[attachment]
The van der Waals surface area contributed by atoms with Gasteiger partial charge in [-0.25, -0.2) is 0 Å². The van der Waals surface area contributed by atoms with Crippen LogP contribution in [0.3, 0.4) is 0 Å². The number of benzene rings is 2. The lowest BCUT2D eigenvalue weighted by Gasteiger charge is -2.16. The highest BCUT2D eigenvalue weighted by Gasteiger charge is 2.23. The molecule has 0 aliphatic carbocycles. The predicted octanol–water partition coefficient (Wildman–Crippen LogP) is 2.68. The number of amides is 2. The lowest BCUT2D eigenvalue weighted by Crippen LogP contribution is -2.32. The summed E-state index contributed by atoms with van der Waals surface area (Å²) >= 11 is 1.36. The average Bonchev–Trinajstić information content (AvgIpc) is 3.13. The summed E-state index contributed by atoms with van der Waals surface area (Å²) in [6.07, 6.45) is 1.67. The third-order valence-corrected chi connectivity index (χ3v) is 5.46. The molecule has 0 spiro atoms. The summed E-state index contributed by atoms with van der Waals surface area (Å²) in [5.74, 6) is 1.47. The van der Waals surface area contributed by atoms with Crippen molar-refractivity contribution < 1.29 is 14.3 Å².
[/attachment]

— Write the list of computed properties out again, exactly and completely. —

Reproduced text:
The van der Waals surface area contributed by atoms with Gasteiger partial charge in [-0.25, -0.2) is 0 Å². The van der Waals surface area contributed by atoms with Crippen LogP contribution in [0.3, 0.4) is 0 Å². The number of benzene rings is 2. The lowest BCUT2D eigenvalue weighted by Gasteiger charge is -2.16. The highest BCUT2D eigenvalue weighted by Gasteiger charge is 2.23. The molecule has 0 aliphatic carbocycles. The predicted octanol–water partition coefficient (Wildman–Crippen LogP) is 2.68. The number of amides is 2. The lowest BCUT2D eigenvalue weighted by Crippen LogP contribution is -2.32. The summed E-state index contributed by atoms with van der Waals surface area (Å²) >= 11 is 1.36. The average Bonchev–Trinajstić information content (AvgIpc) is 3.13. The summed E-state index contributed by atoms with van der Waals surface area (Å²) in [6.07, 6.45) is 1.67. The third-order valence-corrected chi connectivity index (χ3v) is 5.46. The molecule has 0 spiro atoms. The summed E-state index contributed by atoms with van der Waals surface area (Å²) in [5.74, 6) is 1.47. The van der Waals surface area contributed by atoms with Crippen molar-refractivity contribution < 1.29 is 14.3 Å².